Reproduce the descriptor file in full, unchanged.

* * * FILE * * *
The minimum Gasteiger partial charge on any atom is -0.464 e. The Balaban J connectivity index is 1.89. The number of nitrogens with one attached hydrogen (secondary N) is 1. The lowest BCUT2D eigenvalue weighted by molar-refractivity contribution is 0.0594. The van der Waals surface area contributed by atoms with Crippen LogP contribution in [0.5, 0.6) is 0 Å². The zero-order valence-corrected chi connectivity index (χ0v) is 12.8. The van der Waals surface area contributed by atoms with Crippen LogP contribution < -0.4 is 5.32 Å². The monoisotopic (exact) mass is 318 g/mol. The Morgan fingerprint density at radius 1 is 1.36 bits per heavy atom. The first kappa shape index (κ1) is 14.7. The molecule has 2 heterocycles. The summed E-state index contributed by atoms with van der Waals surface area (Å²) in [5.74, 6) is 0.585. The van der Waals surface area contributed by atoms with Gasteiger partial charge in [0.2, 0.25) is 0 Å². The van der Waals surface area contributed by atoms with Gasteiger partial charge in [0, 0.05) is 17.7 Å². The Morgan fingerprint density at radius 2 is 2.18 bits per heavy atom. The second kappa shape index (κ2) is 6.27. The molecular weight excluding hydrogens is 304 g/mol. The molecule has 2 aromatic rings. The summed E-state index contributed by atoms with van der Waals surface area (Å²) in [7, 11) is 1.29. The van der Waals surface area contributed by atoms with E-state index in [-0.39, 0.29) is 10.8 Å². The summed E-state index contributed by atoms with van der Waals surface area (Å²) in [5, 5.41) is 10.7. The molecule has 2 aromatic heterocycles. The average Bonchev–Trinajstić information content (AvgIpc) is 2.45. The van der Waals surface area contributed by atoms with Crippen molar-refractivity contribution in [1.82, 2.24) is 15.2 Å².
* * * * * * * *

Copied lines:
The minimum Gasteiger partial charge on any atom is -0.464 e. The Balaban J connectivity index is 1.89. The number of nitrogens with one attached hydrogen (secondary N) is 1. The lowest BCUT2D eigenvalue weighted by molar-refractivity contribution is 0.0594. The van der Waals surface area contributed by atoms with Crippen LogP contribution in [0.5, 0.6) is 0 Å². The zero-order valence-corrected chi connectivity index (χ0v) is 12.8. The van der Waals surface area contributed by atoms with Crippen LogP contribution < -0.4 is 5.32 Å². The monoisotopic (exact) mass is 318 g/mol. The Morgan fingerprint density at radius 1 is 1.36 bits per heavy atom. The first kappa shape index (κ1) is 14.7. The molecule has 2 heterocycles. The summed E-state index contributed by atoms with van der Waals surface area (Å²) in [5.74, 6) is 0.585. The van der Waals surface area contributed by atoms with Gasteiger partial charge in [0.2, 0.25) is 0 Å². The van der Waals surface area contributed by atoms with Gasteiger partial charge in [0, 0.05) is 17.7 Å². The Morgan fingerprint density at radius 2 is 2.18 bits per heavy atom. The second kappa shape index (κ2) is 6.27. The molecular weight excluding hydrogens is 304 g/mol. The molecule has 2 aromatic rings. The summed E-state index contributed by atoms with van der Waals surface area (Å²) in [7, 11) is 1.29. The van der Waals surface area contributed by atoms with E-state index in [-0.39, 0.29) is 10.8 Å². The summed E-state index contributed by atoms with van der Waals surface area (Å²) in [5, 5.41) is 10.7. The molecule has 2 aromatic heterocycles. The average Bonchev–Trinajstić information content (AvgIpc) is 2.45. The van der Waals surface area contributed by atoms with Crippen molar-refractivity contribution in [1.82, 2.24) is 15.2 Å².